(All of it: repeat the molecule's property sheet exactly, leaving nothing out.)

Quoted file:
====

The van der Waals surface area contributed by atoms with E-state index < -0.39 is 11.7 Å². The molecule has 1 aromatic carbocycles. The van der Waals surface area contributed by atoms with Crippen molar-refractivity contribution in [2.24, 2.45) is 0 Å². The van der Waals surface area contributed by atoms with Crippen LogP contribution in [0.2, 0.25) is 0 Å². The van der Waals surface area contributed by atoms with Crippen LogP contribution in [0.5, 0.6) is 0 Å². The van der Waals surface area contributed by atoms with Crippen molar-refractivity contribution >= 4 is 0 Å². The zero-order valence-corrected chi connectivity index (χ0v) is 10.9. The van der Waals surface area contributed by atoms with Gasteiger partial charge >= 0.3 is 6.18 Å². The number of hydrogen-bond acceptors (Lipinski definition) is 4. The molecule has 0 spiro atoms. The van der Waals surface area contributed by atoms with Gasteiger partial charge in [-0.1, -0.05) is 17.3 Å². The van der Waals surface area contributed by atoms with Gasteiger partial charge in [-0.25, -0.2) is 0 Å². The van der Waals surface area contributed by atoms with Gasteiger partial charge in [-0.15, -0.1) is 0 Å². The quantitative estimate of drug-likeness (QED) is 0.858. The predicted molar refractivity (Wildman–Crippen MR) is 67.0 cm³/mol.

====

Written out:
The van der Waals surface area contributed by atoms with E-state index < -0.39 is 11.7 Å². The molecule has 1 aromatic carbocycles. The van der Waals surface area contributed by atoms with Crippen molar-refractivity contribution in [2.24, 2.45) is 0 Å². The van der Waals surface area contributed by atoms with Crippen LogP contribution in [0.2, 0.25) is 0 Å². The van der Waals surface area contributed by atoms with Crippen LogP contribution in [0.5, 0.6) is 0 Å². The van der Waals surface area contributed by atoms with Crippen molar-refractivity contribution >= 4 is 0 Å². The zero-order valence-corrected chi connectivity index (χ0v) is 10.9. The van der Waals surface area contributed by atoms with Gasteiger partial charge >= 0.3 is 6.18 Å². The number of hydrogen-bond acceptors (Lipinski definition) is 4. The molecule has 0 spiro atoms. The van der Waals surface area contributed by atoms with Gasteiger partial charge in [-0.1, -0.05) is 17.3 Å². The van der Waals surface area contributed by atoms with Gasteiger partial charge in [-0.25, -0.2) is 0 Å². The van der Waals surface area contributed by atoms with Gasteiger partial charge in [-0.15, -0.1) is 0 Å². The quantitative estimate of drug-likeness (QED) is 0.858. The predicted molar refractivity (Wildman–Crippen MR) is 67.0 cm³/mol.